Protest planned for Thursday afternoon
Alarms have gone off in the town during the past week since the announcement of the upcoming closure of the Motion Picture and Television Fund’s acute-care hospital and long-term-care facility in Woodland Hills.
Supporters of the 100 patients being transferred and the 290 MPTF staffers being laid off will hold a rally Thursday afternoon at the MPTF campus to oppose the moves, contending that the fund’s not fulfilling its obligation to patients.
The reaction’s forced MPTF leaders to scramble to defuse the frustration, pointing to growing financial pressures that have forced it to change its operating strategy, along with providing assurances that most of the other MPTP operations will remain open. They’ve emphasized that the fund plans to modernize its facilities and expand efforts to bring medical and social services to industry retirees — and will continue to operate its independent- and assisted-care facilities in Woodland Hills along with its six health centers in the Los Angeles area.
“We’ve spent more than three years assessing and allocating the resources of the MPTF, trying to do the greatest good for the greatest number of people and provide them with a sustainable future,” said Jeffrey Katzenberg, chairman of the MPTF Foundation Board. “And that’s involved very difficult decisions.”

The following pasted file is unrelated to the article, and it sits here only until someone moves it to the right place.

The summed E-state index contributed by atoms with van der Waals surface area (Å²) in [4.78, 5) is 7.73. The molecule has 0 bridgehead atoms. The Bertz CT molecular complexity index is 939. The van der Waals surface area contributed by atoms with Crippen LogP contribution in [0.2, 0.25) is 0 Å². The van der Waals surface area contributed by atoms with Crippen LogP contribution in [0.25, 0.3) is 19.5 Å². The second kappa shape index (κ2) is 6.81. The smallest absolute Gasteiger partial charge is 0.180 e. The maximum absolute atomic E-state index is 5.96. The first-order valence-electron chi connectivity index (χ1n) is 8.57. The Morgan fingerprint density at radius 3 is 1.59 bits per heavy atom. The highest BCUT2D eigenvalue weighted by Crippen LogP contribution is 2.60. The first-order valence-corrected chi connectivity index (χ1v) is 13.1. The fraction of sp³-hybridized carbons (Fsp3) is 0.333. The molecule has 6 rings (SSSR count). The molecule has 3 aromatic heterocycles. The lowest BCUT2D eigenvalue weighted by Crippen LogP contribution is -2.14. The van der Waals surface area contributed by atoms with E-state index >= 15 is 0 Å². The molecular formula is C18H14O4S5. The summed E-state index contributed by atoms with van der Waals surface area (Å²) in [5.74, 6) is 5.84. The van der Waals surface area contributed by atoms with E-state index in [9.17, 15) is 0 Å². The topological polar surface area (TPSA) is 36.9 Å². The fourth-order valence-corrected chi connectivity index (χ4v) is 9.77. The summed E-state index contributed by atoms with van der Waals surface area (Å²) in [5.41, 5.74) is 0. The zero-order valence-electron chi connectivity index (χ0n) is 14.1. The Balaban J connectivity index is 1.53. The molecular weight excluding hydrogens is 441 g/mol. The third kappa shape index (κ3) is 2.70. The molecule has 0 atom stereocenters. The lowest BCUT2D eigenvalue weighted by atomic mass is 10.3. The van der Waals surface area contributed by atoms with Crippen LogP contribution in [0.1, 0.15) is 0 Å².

David Tillman, MPTF president and CEO, admits that those explanations — along with assurances that the relocations won’t start for another 60 days — haven’t mollified all of those directly impacted.
“It’s a very difficult message,” Tillman admitted.
Jill Schary Robinson, whose husband has been in the home since last year, contends that the MPTF needs to rethink its plans because of the impact on patients who had not been expecting to move elsewhere.
“I think it’s an outrage, and it’s been excruciating because the patients are rattled,” notes Robinson, daughter of writer-producer Dore Schary and mother of UTA partner Jeremy Zimmer.
Daniel Quinn, whose mother resides at the home, asserts that most of the relatives are “incensed” over the plans and will continue to oppose them.
The MPTF noted that it runs the risk of burning through its current reserves of $110 million in less than five years if it keeps the long-term-care facility and the acute-care hospital open — even with fund-raising generating what’s expected to be $20 million in donations this year.
“It’s a depressing situation, but the worst thing would have been if no one had cared about the MPTF,” notes Ken Scherer, CEO of the foundation. “I’m actually encouraged that people care a lot about it.”